Written by: Shannon Pratt-Phillips, PhD.

How the horse’s diet is important in preventing gastrointestinal disturbances that can be painful and even life-threatening.

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Pam Mackenzie photo

Colic is a term used to describe digestive upset which can be caused by several conditions associated with the gastrointestinal tract. The pain associated with colic is often due to some kind impaction (blockage), twist (torsion) or displacement of the intestines. This can result in impaired blood flow to the digestive tract tissue and tissue death, which causes pain and could be life-threatening.

Horses are at risk for such issues in part because of the anatomical design of their digestive tract, with several turns, such as the pelvic flexure where there is a 180-degree turn, and changes in diameter throughout the intestinal tract. Adding to the complexity of the situation is the microbial population that lives within the horse’s large intestine in their own fragile ecosystem. A common saying among veterinarians and nutritionists is “healthy bugs, healthy horse.”

A multitude of causes

Some causes of colic have little to do with feeding or nutrition, such as impactions caused by parasites such as roundworms (ascarids), and some relatively uncommon events such as strangulating lipomas – benign fat tumours that “strangle” off a portion of intestine.

Impaction colic may be caused by parasites, but can also be a result of inadequate water intake, whereby feed material moving through the intestines is too dry and gets lodged. Some types of feed are also suspected of increasing the risk of impaction colic, even when water intake is normal, such as Bermuda grass hay. The fine stems of such hay is not always chewed properly, causing relatively large boluses of hay to be swallowed intact, which can cause blockages. (Bermuda grass hay can be perfectly fine, but when it is older and more mature, it is coarser and harder to chew).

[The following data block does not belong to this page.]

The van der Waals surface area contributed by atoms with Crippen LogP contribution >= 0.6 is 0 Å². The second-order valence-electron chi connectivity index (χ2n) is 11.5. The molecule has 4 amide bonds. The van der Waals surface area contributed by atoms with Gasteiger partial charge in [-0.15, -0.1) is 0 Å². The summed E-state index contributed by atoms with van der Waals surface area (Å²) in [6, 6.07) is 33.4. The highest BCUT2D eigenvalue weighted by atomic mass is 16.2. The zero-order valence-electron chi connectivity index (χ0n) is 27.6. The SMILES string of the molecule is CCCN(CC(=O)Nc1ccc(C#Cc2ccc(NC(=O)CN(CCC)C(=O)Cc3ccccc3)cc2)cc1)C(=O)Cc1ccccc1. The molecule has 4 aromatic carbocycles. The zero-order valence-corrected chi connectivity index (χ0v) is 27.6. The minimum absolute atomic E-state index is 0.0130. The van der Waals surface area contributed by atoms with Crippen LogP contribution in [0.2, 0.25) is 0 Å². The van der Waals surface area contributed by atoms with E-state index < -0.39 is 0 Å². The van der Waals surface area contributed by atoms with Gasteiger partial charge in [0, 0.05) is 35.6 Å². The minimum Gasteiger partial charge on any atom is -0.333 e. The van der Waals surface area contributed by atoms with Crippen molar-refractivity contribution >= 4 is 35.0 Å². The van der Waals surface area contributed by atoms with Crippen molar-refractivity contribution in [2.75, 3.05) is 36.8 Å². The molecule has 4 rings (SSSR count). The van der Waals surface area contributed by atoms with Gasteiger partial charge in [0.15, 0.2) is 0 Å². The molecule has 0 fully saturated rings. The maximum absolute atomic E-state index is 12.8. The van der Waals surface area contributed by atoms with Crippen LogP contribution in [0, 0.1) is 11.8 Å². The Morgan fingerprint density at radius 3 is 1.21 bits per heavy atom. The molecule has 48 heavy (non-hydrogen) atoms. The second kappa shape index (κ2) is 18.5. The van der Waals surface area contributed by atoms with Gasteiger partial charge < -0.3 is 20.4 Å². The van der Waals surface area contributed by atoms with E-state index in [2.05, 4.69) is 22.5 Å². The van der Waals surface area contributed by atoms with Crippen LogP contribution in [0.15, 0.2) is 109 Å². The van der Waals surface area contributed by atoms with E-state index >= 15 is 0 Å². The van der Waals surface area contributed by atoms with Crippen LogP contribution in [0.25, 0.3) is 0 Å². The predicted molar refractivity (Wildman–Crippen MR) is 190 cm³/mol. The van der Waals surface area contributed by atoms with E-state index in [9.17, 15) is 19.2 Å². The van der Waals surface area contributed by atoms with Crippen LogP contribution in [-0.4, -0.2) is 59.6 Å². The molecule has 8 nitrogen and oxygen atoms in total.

Older horses and others with poor dentition may also be at risk for impactions, similarly due to lack of adequate mastication of feed. Thus, prevention of some types of impaction includes management strategies to ensure sufficient water intake. These include heating water in cold weather to ensure intake doesn’t decrease, ensuring dentition is adequate by regular veterinarian and dental checks, and making sure the feed quality is high.

Horses consuming pasture in sandy soil, or even consuming hay off the ground in a dry lot, are at risk of consuming significant quantities of sand. This sand may settle within the intestines, causing blockages, or may irritate the intestinal lining. Enteroliths are balls of mineral that have surrounded some kind of foreign substance (in many cases sand; similar in theory to how a pearl forms). Enteroliths can become quite large – even the size of a baseball! – and can block the intestines. Prevention of sand-related colic includes avoiding feeding the horse off the ground where possible, or if fed in sandy pastures, offer a regular psyllium supplement which has shown to be effective in helping to move sand through the digestive tract to avoid it settling.

One of the most common causes of colic is related to dietary-induced disturbances to the microbial ecosystem within the large intestine. Within the cecum and colon are millions of microbes including bacteria, fungi and protozoa which ferment the fiber found in hay and pasture grasses within the horse’s diet. The composition of, or changes to the diet, results in different fermentable substrates to the microbes, which can cause a shift in fermentative activity and byproducts, as well as a shift in the microbial populations. This may result in an increase in compounds such as hydrogen (and an associated drop in pH), methane gases and lactic acid. Gases can accumulate and cause parts of the digestive to “float” and move out of place, resulting in torsions and twists, or gases may affect motility, resulting in spasmodic colic. Lactic acid and a drop in pH can irritate the intestinal wall lining and kill off other populations of microbes that may release toxins upon their death.